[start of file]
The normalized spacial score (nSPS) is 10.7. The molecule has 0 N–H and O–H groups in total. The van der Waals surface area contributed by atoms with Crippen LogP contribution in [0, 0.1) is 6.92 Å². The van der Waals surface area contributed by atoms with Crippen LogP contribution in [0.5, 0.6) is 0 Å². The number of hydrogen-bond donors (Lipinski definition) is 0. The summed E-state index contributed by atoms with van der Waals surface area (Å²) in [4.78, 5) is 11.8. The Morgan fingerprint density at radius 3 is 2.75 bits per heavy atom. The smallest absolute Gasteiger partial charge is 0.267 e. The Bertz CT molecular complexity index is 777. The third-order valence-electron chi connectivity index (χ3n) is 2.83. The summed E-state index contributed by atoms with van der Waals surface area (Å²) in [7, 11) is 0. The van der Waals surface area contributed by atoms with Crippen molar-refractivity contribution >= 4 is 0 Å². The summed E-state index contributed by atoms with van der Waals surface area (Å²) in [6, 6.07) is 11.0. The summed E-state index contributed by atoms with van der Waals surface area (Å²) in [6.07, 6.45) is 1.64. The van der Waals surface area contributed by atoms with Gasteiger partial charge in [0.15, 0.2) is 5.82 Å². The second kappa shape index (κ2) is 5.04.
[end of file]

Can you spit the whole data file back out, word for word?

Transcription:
The normalized spacial score (nSPS) is 10.7. The molecule has 0 N–H and O–H groups in total. The van der Waals surface area contributed by atoms with Crippen LogP contribution in [0, 0.1) is 6.92 Å². The van der Waals surface area contributed by atoms with Crippen LogP contribution in [0.5, 0.6) is 0 Å². The number of hydrogen-bond donors (Lipinski definition) is 0. The summed E-state index contributed by atoms with van der Waals surface area (Å²) in [4.78, 5) is 11.8. The Morgan fingerprint density at radius 3 is 2.75 bits per heavy atom. The smallest absolute Gasteiger partial charge is 0.267 e. The Bertz CT molecular complexity index is 777. The third-order valence-electron chi connectivity index (χ3n) is 2.83. The summed E-state index contributed by atoms with van der Waals surface area (Å²) in [7, 11) is 0. The van der Waals surface area contributed by atoms with Crippen molar-refractivity contribution >= 4 is 0 Å². The summed E-state index contributed by atoms with van der Waals surface area (Å²) in [6, 6.07) is 11.0. The summed E-state index contributed by atoms with van der Waals surface area (Å²) in [6.07, 6.45) is 1.64. The van der Waals surface area contributed by atoms with Gasteiger partial charge in [0.15, 0.2) is 5.82 Å². The second kappa shape index (κ2) is 5.04.